Anyway, I think I worked on it for 7½ hours. It was pretty intimidating for me to draw something this complex - I'd never done sculpture studies before. So, at the beginning, I spent a lot of time just measuring, despairing , redrawing, finding the line of action in the figures and getting the negative shapes right.

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    Small update. I've got lots more to show, but I don't have time to scan! (nor time to get enough sleep! Urghhh...)

    These are starting to get a little old already - from last month. I'm so behind.

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    The below is a design by Feng Zhu - our task was merely to reconstruct it in another perspective. I couldn't find the original drawing by Feng Zhu on the net, unfortunately.
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    Not so satisfied with the elk skull here - it looks amazing in real life. Quite the wonder of nature. I had a tough angle and messed up the perspective in places. The left and top areas seem to be in a slightly different perspective from the rest. It's a bit too short - the foreshortening was hard to capture!
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    Nice looking stuff, your pencils are looking pretty nice. Keep on doing the life drawings and studies, but don't forget to apply what you're learning from the studies to your imagination stuff.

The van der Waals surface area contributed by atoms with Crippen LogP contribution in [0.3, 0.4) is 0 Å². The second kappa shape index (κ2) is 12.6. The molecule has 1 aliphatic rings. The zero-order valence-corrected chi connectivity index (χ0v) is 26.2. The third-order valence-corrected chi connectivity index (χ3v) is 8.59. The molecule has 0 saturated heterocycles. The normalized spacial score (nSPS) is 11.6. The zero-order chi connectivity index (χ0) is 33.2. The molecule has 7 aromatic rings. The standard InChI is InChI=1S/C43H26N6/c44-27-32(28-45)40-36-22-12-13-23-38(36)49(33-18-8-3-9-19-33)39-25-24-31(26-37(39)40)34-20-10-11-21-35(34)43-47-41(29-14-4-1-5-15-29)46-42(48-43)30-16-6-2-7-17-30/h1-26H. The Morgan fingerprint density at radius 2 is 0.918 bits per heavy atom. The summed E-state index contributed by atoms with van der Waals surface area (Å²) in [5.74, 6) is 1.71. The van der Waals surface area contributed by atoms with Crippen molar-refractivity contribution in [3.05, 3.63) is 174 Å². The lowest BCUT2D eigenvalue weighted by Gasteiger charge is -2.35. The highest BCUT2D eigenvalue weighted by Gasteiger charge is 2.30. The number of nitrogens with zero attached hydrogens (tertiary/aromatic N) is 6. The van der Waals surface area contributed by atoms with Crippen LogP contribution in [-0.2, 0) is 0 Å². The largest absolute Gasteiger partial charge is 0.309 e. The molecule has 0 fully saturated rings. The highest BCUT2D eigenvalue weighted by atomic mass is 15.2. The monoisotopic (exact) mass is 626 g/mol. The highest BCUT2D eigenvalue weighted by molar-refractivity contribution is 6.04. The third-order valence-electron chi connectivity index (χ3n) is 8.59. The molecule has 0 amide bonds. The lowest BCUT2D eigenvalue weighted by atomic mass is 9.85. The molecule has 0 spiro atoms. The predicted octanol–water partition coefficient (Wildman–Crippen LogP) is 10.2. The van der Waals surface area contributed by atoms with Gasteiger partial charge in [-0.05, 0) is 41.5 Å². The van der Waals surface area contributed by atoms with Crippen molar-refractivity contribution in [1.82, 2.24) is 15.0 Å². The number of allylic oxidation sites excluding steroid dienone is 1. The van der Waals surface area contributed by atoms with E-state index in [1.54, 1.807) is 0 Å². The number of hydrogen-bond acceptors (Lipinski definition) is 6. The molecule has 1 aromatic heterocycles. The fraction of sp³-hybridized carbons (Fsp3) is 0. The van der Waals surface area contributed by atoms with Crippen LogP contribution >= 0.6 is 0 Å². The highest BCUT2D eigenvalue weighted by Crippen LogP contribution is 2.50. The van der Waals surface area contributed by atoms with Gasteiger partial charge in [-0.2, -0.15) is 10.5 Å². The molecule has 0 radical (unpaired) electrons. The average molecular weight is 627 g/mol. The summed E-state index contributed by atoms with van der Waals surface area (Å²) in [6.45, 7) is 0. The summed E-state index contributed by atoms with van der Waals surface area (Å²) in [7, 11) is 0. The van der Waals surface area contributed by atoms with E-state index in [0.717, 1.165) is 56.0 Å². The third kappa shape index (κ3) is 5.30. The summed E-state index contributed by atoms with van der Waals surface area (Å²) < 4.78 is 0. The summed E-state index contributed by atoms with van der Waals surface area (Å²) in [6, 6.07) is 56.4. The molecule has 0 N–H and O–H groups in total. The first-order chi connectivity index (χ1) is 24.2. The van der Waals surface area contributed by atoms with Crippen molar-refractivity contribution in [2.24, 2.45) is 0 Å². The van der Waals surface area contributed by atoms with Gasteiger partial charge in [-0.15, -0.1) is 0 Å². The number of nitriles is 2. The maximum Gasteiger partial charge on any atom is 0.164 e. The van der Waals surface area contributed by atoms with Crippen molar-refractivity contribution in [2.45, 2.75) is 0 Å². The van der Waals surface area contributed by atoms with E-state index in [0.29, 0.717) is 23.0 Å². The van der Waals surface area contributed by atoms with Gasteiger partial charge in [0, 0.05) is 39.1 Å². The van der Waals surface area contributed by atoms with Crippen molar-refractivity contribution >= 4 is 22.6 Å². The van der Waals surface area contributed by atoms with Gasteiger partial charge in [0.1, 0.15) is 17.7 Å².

My Sketchbook

    Mark 12:28-31
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    Swampdigger - Thanks a lot for your comment! It's been a while since I've done anything from imagination, in fact. I've got an assignment for Tuesday to do a comicbook cover, so It'll be interesting to see if I can apply what I'm - hopefully - learning. It can be pretty hard to see any progress at all, just doing studies from life.

    It took some time, but I finally got my act together and spent the whole evening scanning drawings from the past month. I shouldn't allow it to pile up like that.

    Anyway, that was February. Since our instructor has an animation background, we've done some toon stuff this month; it's not really my thing, but you can definitely pick up some worthwhile thoughts to bring into drawings/illustrations. I haven't scanned any of the toon stuff, though; the drawings below are mainly train/public sketches with a few clothed 5 min poses thrown in.

    Edit: Invalid attachments!?!? Ai, I have to redo them. They better work now!

    Old to new.
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    Finally, a few thumbnails for an assignment for Tuesday, but they're messy and tiny and probably not worth posting. We're supposed to draw a comic book cover (no colours). I'm having a lot of fun with it so far. I think I prefer the thumb to the middle left, although the bottom left isn't too bad either. We've only got a title to go from: Dexter - The Girl With The Broken Sword
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    Last edited by Benjaminba; February 27th, 2010 at 05:45 PM.
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    Your figures are excellent, I think the people observed from life are really good and I think the weakest part is the skull from life - you mention negative space was frustrating, so maybe it is your weak point!

    I think sketching a bit more of the environment around the figures will help fix this